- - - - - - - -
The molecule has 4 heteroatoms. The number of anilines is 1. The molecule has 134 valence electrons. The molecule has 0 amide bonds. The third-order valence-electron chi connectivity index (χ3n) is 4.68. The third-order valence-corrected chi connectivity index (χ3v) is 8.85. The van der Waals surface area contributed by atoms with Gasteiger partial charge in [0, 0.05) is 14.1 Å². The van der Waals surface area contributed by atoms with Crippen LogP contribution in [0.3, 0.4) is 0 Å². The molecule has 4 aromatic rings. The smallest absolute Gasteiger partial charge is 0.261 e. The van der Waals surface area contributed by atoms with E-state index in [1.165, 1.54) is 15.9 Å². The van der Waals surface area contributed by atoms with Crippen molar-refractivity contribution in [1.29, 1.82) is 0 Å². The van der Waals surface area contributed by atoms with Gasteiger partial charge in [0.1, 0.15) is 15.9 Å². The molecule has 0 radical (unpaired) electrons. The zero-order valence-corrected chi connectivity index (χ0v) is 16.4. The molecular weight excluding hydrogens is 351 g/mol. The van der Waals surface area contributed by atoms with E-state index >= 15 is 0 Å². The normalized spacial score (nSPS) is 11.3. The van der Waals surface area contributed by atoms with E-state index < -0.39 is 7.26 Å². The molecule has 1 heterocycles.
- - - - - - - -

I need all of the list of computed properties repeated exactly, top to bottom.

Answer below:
The molecule has 4 heteroatoms. The number of anilines is 1. The molecule has 134 valence electrons. The molecule has 0 amide bonds. The third-order valence-electron chi connectivity index (χ3n) is 4.68. The third-order valence-corrected chi connectivity index (χ3v) is 8.85. The van der Waals surface area contributed by atoms with Gasteiger partial charge in [0, 0.05) is 14.1 Å². The van der Waals surface area contributed by atoms with Crippen LogP contribution in [0.3, 0.4) is 0 Å². The molecule has 4 aromatic rings. The smallest absolute Gasteiger partial charge is 0.261 e. The van der Waals surface area contributed by atoms with E-state index in [1.165, 1.54) is 15.9 Å². The van der Waals surface area contributed by atoms with Crippen molar-refractivity contribution in [1.29, 1.82) is 0 Å². The van der Waals surface area contributed by atoms with Gasteiger partial charge in [0.1, 0.15) is 15.9 Å². The molecule has 0 radical (unpaired) electrons. The zero-order valence-corrected chi connectivity index (χ0v) is 16.4. The molecular weight excluding hydrogens is 351 g/mol. The van der Waals surface area contributed by atoms with E-state index >= 15 is 0 Å². The normalized spacial score (nSPS) is 11.3. The van der Waals surface area contributed by atoms with E-state index < -0.39 is 7.26 Å². The molecule has 1 heterocycles.